Couple who killed Loretta Saunders destroyed trust of her loved ones, judge says

The couple who lured Loretta Saunders into an apartment, killed her and left her body in a hockey bag along a highway destroyed the trust of those who loved her, a Halifax judge said Wednesday.

HALIFAX — The couple who lured Loretta Saunders into an apartment, killed her and left her body in a hockey bag along a highway destroyed the trust of those who loved her, a Halifax judge said Wednesday.

Judge Josh Arnold of the Nova Scotia Supreme Court sentenced Victoria Henneberry to life in prison with no eligibility for parole for 10 years after she pleaded guilty to second-degree murder.

Blake Leggette faces an automatic life sentence with no parole eligibility for 25 years after he pleaded guilty to first-degree murder.

Arnold said the day Saunders was killed forever changed the many people in her life.

“The treachery of Mr. Leggette and Ms. Henneberry has polluted so many lives,” Arnold said.

“On that day, Mr. Leggette and Ms. Henneberry introduced a foul poison into their lives and destroyed their innocence, their sense of security, their trust in others and left them broken-hearted and empty.”

In his ruling, Arnold accepted the joint sentencing recommendation from the Crown and defence.

But the decision left Saunders’ father angry.

“Ten years for a cold-blooded murderer, blood on their hands from my daughter and she got 10 years,” Clayton Saunders said in reference to Henneberry’s sentence.

“Now what kind of justice is that?”

Earlier during the sentencing hearing, the mother of Loretta Saunders delivered a victim impact statement describing how her daughter overcame a life of drug abuse and sleeping on the streets to pursue a university education.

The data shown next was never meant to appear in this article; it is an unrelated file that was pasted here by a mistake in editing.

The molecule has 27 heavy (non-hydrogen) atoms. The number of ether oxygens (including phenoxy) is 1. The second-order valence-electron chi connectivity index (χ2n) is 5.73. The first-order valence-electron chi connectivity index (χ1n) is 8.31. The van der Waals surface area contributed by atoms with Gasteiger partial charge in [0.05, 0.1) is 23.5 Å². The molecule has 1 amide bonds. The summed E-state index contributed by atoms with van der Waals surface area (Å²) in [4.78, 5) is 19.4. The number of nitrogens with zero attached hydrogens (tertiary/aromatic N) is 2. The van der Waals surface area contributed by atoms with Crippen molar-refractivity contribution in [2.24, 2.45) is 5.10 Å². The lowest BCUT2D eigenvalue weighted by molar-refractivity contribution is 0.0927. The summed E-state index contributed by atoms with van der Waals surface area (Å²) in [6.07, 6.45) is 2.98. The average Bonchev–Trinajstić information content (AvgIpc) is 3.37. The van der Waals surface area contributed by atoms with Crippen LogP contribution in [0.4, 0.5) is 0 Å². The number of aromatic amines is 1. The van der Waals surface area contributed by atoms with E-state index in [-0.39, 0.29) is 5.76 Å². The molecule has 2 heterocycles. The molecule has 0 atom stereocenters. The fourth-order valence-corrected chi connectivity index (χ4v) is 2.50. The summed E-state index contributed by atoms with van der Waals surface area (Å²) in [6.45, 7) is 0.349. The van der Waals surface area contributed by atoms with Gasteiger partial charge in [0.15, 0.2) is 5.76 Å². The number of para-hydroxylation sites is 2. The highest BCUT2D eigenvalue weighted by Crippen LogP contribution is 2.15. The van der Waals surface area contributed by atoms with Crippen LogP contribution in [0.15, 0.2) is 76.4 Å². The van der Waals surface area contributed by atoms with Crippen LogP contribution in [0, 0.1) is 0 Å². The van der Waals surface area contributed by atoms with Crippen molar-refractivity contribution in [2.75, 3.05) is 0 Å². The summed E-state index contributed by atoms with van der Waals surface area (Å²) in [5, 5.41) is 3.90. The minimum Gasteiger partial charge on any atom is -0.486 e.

“I will always be so proud of what she accomplished in her 26 short years of life,” she told the court, breaking down and sobbing loudly.

“Me and my family’s life has never been the same. … My heart constantly aches.”

Both Leggette and Henneberry made statements of apology to the family for what they had done.

“I am sorry I stole Loretta from you,” Leggette said in his brief statement to the court.

Henneberry, turning to face family members, said, “I am so sorry. … It’s sad to know I was involved in the death of someone.”

In arguing for a 10-year parole eligibility period for Henneberry, Crown attorney Christine Driscoll said that while she was a party to the murder, there is no admissible evidence she was involved in the planning or execution of it.

Still, Driscoll said Saunders’ death was a “completely pointless waste.”

Many supporters of Saunders and her family attended court wearing T-shirts that said, “Speak the truth even if your voice shakes.”

Two statements of fact were submitted to the court that say Leggette and Henneberry were having financial difficulties soon after they moved into a sublet room in Saunders’ apartment, which they had found through a Kijiji ad in January 2014.

The documents say the two wanted to get out of Halifax, but they don’t say why.

“Mr. Leggette planned to kill Ms. Saunders, take her car and leave the province,” both statements say.

On Feb. 13, 2014, Saunders went to collect rent from the couple but they didn’t have the money, and Henneberry lied when she said she had lost her bank card and needed to contact her bank, according to one of the statements.

Leggette then grabbed Saunders by the throat and choked her, but the young woman fought back, managing to tear through the three plastic bags he pulled over her head.

At one point, Leggette and Saunders fell down. He twice hit her head on the floor and she stopped moving.

“Ms. Henneberry remained during the struggle,” the documents say.

Saunders’s body was found in a hockey bag on the side of the Trans-Canada Highway near Salisbury, N.B., about two weeks after she was reported missing.

Five days later, Leggette and Henneberry were arrested in Harrow, Ont., while driving Saunders’ car. They also had the woman’s phone, bank card and identification.

Saunders, an Inuit student from Labrador, was attending Saint Mary’s University and focusing her studies on missing and murdered aboriginal women at the time of her death.

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